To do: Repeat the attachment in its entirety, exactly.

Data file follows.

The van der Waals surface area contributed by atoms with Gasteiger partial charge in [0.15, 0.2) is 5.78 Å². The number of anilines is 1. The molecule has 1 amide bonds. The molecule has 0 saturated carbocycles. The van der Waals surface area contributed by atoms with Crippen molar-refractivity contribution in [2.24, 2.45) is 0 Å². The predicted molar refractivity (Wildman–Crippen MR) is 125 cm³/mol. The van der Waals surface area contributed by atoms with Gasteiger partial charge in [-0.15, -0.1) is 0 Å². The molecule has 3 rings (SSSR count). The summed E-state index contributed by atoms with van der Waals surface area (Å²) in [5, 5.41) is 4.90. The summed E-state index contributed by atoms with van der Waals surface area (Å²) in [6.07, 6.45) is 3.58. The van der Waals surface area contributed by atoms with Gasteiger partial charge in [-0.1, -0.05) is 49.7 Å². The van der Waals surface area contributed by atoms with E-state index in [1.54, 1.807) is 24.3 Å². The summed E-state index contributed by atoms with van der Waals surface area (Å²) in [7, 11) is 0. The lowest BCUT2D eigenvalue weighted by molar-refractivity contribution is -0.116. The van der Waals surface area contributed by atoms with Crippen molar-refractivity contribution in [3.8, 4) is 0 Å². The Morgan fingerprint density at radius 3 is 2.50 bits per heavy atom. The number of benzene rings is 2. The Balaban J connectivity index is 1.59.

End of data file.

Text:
The van der Waals surface area contributed by atoms with Gasteiger partial charge in [0.15, 0.2) is 5.78 Å². The number of anilines is 1. The molecule has 1 amide bonds. The molecule has 0 saturated carbocycles. The van der Waals surface area contributed by atoms with Crippen molar-refractivity contribution in [2.24, 2.45) is 0 Å². The predicted molar refractivity (Wildman–Crippen MR) is 125 cm³/mol. The van der Waals surface area contributed by atoms with Gasteiger partial charge in [-0.15, -0.1) is 0 Å². The molecule has 3 rings (SSSR count). The summed E-state index contributed by atoms with van der Waals surface area (Å²) in [5, 5.41) is 4.90. The summed E-state index contributed by atoms with van der Waals surface area (Å²) in [6.07, 6.45) is 3.58. The van der Waals surface area contributed by atoms with Gasteiger partial charge in [-0.1, -0.05) is 49.7 Å². The van der Waals surface area contributed by atoms with E-state index in [1.54, 1.807) is 24.3 Å². The summed E-state index contributed by atoms with van der Waals surface area (Å²) in [7, 11) is 0. The lowest BCUT2D eigenvalue weighted by molar-refractivity contribution is -0.116. The van der Waals surface area contributed by atoms with Crippen molar-refractivity contribution in [3.8, 4) is 0 Å². The Morgan fingerprint density at radius 3 is 2.50 bits per heavy atom. The number of benzene rings is 2. The Balaban J connectivity index is 1.59.